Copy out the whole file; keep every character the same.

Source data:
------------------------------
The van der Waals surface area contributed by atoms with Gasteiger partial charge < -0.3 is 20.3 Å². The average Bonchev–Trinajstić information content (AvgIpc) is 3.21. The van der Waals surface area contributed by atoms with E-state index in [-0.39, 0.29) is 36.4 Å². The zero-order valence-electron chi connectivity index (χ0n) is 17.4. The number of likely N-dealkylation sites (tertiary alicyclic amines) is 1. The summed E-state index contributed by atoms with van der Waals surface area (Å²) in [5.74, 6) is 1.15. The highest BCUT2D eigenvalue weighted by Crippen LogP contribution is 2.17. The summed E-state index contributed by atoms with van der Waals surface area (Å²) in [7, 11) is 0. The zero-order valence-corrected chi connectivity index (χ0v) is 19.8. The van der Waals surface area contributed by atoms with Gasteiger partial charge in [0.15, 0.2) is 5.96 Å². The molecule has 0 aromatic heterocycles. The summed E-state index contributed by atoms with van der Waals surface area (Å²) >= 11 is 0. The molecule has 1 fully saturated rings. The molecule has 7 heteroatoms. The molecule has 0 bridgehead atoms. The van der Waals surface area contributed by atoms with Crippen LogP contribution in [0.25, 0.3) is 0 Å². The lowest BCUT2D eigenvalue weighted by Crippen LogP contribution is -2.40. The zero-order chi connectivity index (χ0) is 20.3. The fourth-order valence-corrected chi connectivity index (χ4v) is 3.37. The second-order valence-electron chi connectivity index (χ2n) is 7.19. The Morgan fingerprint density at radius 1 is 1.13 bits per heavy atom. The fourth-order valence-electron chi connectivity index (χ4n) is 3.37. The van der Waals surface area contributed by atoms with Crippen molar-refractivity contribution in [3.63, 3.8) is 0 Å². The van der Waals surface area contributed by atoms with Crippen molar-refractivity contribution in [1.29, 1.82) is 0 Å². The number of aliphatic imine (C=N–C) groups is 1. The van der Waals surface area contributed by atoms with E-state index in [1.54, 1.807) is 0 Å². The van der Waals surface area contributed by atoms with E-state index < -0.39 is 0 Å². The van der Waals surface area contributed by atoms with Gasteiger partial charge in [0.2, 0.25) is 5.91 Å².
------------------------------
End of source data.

The van der Waals surface area contributed by atoms with Gasteiger partial charge < -0.3 is 20.3 Å². The average Bonchev–Trinajstić information content (AvgIpc) is 3.21. The van der Waals surface area contributed by atoms with E-state index in [-0.39, 0.29) is 36.4 Å². The zero-order valence-electron chi connectivity index (χ0n) is 17.4. The number of likely N-dealkylation sites (tertiary alicyclic amines) is 1. The summed E-state index contributed by atoms with van der Waals surface area (Å²) in [5.74, 6) is 1.15. The highest BCUT2D eigenvalue weighted by Crippen LogP contribution is 2.17. The summed E-state index contributed by atoms with van der Waals surface area (Å²) in [7, 11) is 0. The zero-order valence-corrected chi connectivity index (χ0v) is 19.8. The van der Waals surface area contributed by atoms with Gasteiger partial charge in [0.15, 0.2) is 5.96 Å². The molecule has 0 aromatic heterocycles. The summed E-state index contributed by atoms with van der Waals surface area (Å²) >= 11 is 0. The molecule has 1 fully saturated rings. The molecule has 7 heteroatoms. The molecule has 0 bridgehead atoms. The van der Waals surface area contributed by atoms with Crippen LogP contribution in [0.25, 0.3) is 0 Å². The lowest BCUT2D eigenvalue weighted by Crippen LogP contribution is -2.40. The zero-order chi connectivity index (χ0) is 20.3. The fourth-order valence-corrected chi connectivity index (χ4v) is 3.37. The second-order valence-electron chi connectivity index (χ2n) is 7.19. The Morgan fingerprint density at radius 1 is 1.13 bits per heavy atom. The fourth-order valence-electron chi connectivity index (χ4n) is 3.37. The van der Waals surface area contributed by atoms with Crippen molar-refractivity contribution in [3.63, 3.8) is 0 Å². The van der Waals surface area contributed by atoms with Crippen molar-refractivity contribution in [1.29, 1.82) is 0 Å². The number of aliphatic imine (C=N–C) groups is 1. The van der Waals surface area contributed by atoms with E-state index in [1.54, 1.807) is 0 Å². The van der Waals surface area contributed by atoms with E-state index < -0.39 is 0 Å². The van der Waals surface area contributed by atoms with Gasteiger partial charge in [0.2, 0.25) is 5.91 Å².